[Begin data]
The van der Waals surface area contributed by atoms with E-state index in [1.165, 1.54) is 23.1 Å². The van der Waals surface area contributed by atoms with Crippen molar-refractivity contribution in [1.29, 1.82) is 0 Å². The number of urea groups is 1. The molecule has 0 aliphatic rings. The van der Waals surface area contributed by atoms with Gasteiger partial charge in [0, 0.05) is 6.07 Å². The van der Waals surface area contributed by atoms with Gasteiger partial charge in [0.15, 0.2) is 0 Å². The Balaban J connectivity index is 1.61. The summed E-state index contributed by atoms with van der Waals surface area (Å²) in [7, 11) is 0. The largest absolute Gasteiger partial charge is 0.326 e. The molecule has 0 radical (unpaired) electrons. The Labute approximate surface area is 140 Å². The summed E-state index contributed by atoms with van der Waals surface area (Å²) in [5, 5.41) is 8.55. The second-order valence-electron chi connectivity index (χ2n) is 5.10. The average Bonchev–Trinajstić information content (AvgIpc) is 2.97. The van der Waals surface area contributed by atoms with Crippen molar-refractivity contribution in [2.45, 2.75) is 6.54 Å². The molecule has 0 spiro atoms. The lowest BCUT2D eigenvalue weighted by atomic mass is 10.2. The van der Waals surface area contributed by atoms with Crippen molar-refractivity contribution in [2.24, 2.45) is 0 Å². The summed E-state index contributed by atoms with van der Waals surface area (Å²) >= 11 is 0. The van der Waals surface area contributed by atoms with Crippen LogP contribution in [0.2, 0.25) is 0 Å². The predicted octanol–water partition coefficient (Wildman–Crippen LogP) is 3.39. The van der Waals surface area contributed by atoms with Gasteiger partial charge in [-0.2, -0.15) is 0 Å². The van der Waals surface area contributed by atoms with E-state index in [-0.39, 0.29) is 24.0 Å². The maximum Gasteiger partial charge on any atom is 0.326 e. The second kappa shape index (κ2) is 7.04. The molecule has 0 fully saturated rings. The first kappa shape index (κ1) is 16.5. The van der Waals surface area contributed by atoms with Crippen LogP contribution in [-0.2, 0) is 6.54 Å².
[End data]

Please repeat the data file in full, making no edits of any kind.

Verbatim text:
The van der Waals surface area contributed by atoms with E-state index in [1.165, 1.54) is 23.1 Å². The van der Waals surface area contributed by atoms with Crippen molar-refractivity contribution in [1.29, 1.82) is 0 Å². The number of urea groups is 1. The molecule has 0 aliphatic rings. The van der Waals surface area contributed by atoms with Gasteiger partial charge in [0, 0.05) is 6.07 Å². The van der Waals surface area contributed by atoms with Gasteiger partial charge in [0.15, 0.2) is 0 Å². The Balaban J connectivity index is 1.61. The summed E-state index contributed by atoms with van der Waals surface area (Å²) in [7, 11) is 0. The largest absolute Gasteiger partial charge is 0.326 e. The molecule has 0 radical (unpaired) electrons. The Labute approximate surface area is 140 Å². The summed E-state index contributed by atoms with van der Waals surface area (Å²) in [5, 5.41) is 8.55. The second-order valence-electron chi connectivity index (χ2n) is 5.10. The average Bonchev–Trinajstić information content (AvgIpc) is 2.97. The van der Waals surface area contributed by atoms with Crippen molar-refractivity contribution in [2.45, 2.75) is 6.54 Å². The molecule has 0 spiro atoms. The lowest BCUT2D eigenvalue weighted by atomic mass is 10.2. The van der Waals surface area contributed by atoms with Crippen molar-refractivity contribution in [2.24, 2.45) is 0 Å². The summed E-state index contributed by atoms with van der Waals surface area (Å²) >= 11 is 0. The van der Waals surface area contributed by atoms with Crippen LogP contribution in [0.2, 0.25) is 0 Å². The predicted octanol–water partition coefficient (Wildman–Crippen LogP) is 3.39. The van der Waals surface area contributed by atoms with Gasteiger partial charge in [-0.2, -0.15) is 0 Å². The van der Waals surface area contributed by atoms with E-state index in [-0.39, 0.29) is 24.0 Å². The maximum Gasteiger partial charge on any atom is 0.326 e. The second kappa shape index (κ2) is 7.04. The molecule has 0 fully saturated rings. The first kappa shape index (κ1) is 16.5. The van der Waals surface area contributed by atoms with Crippen LogP contribution in [-0.2, 0) is 6.54 Å².